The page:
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Ports and disease

Infectious disease
Ports and the spread of disease
The Port Health Authorities
SARS and beyond
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The origin of quarantine

HMS Hazard Sep 20 1841 flying yellow quarantine flag, with notes.
View full size imageHMS Hazard flying yellow quarantine flag, by Sir Oswald Brierly. © NMM

Countries took great efforts to prevent the entry of infectious diseases from abroad. For centuries, the usual method was quarantine.

This was the detention of any ship either known to be carrying disease or coming from a port where an epidemic had broken out. 

Quarantine delayed the disembarkation of passengers and the unloading of cargo until the ship seemed to be free of disease.

View of the New York Quarantine, Staten Island.
View full size imageView of the New York Quarantine, Staten Island, 1833. © NMM

Quarantine was first used to keep out plague after the Black Death hit Europe. The term comes from the Italian word quarante - the 40-day period during which arriving ships were detained.

In time, quarantine was used for many other diseases, and most maritime countries set up a network of quarantine stations.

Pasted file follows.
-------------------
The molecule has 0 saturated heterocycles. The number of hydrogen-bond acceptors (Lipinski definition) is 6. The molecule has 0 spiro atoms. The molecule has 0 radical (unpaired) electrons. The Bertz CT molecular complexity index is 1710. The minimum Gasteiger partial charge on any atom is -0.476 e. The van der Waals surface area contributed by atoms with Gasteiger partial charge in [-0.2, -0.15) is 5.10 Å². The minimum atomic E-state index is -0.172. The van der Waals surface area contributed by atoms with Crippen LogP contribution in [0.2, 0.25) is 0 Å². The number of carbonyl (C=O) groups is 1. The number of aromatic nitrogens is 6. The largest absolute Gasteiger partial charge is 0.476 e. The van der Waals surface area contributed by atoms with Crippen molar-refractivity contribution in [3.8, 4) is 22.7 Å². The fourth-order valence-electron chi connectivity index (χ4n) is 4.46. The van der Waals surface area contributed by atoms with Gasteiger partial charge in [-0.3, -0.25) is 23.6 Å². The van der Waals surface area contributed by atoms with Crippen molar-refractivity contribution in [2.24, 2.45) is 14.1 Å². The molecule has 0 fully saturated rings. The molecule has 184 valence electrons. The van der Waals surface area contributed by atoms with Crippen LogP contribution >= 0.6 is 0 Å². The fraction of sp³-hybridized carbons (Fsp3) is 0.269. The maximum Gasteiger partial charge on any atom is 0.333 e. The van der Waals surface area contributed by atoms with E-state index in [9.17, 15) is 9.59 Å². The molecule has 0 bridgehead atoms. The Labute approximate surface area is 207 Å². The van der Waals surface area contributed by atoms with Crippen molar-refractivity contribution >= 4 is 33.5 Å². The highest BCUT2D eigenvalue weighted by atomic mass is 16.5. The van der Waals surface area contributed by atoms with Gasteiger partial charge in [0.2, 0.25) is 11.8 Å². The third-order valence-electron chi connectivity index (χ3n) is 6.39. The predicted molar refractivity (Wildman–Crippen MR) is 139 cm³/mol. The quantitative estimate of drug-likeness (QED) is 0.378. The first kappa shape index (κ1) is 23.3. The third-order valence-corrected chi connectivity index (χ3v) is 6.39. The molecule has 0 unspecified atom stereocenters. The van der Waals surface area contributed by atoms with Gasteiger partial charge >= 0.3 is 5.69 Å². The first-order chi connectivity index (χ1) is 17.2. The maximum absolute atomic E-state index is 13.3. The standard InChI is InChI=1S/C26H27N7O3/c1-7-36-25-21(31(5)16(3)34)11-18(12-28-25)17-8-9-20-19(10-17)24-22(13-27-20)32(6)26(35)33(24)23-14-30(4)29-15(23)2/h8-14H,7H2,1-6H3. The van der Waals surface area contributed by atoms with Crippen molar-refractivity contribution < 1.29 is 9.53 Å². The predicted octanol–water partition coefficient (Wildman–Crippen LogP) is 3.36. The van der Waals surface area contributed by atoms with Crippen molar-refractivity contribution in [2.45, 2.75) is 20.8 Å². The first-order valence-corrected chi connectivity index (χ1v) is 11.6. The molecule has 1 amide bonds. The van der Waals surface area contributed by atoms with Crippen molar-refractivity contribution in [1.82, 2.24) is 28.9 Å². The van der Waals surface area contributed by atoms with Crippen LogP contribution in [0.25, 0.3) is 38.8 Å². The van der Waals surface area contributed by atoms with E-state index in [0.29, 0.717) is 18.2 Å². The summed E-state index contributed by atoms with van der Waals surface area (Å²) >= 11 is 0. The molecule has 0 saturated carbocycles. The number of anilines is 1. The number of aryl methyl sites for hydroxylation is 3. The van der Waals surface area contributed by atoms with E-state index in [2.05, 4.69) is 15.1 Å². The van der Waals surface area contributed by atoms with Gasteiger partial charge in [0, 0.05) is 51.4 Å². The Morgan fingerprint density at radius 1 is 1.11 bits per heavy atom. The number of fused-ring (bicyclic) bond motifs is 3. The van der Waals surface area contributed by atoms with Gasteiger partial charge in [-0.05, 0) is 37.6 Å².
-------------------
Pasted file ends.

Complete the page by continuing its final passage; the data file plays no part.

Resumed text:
London's quarantine defences

Quarantine guard ship 'Rhin', Standgate Creek.
View full size imageThe quarantine guard ship Rhin at Standgate Creek. © NMM
To prevent epidemics reaching London from the sea, the first line of defence had to be much further down the Thames.

The first quarantine station was at Stangate Creek, near Sheerness, on the Medway. Ships flying the quarantine flag were placed under guard here until they were declared healthy. 

The shortcomings of quarantine

Quarantine was too crude to be effective for many reasons:

  • as bacteria and viruses were not discovered until the late 19th century, there was little proper understanding of infectious disease and modes of transmission
  • quarantine was not always enforced efficiently
  • for centuries, customs officials rather than doctors carried out checks on vessels and their cargoes, so mistakes were far more likely
  • healthy people on board quarantined vessels were subjected to increased risk of catching disease.

Clearly, a more sophisticated way of stopping the spread of disease was necessary.



Find out more
StoriesContaining smallpox in Victorian London
The floating hospitals
StoriesHospitals in the port
Caring for the sick
National Maritime Museum/Royal Observatory GreenwichNew Opportunities Fund 
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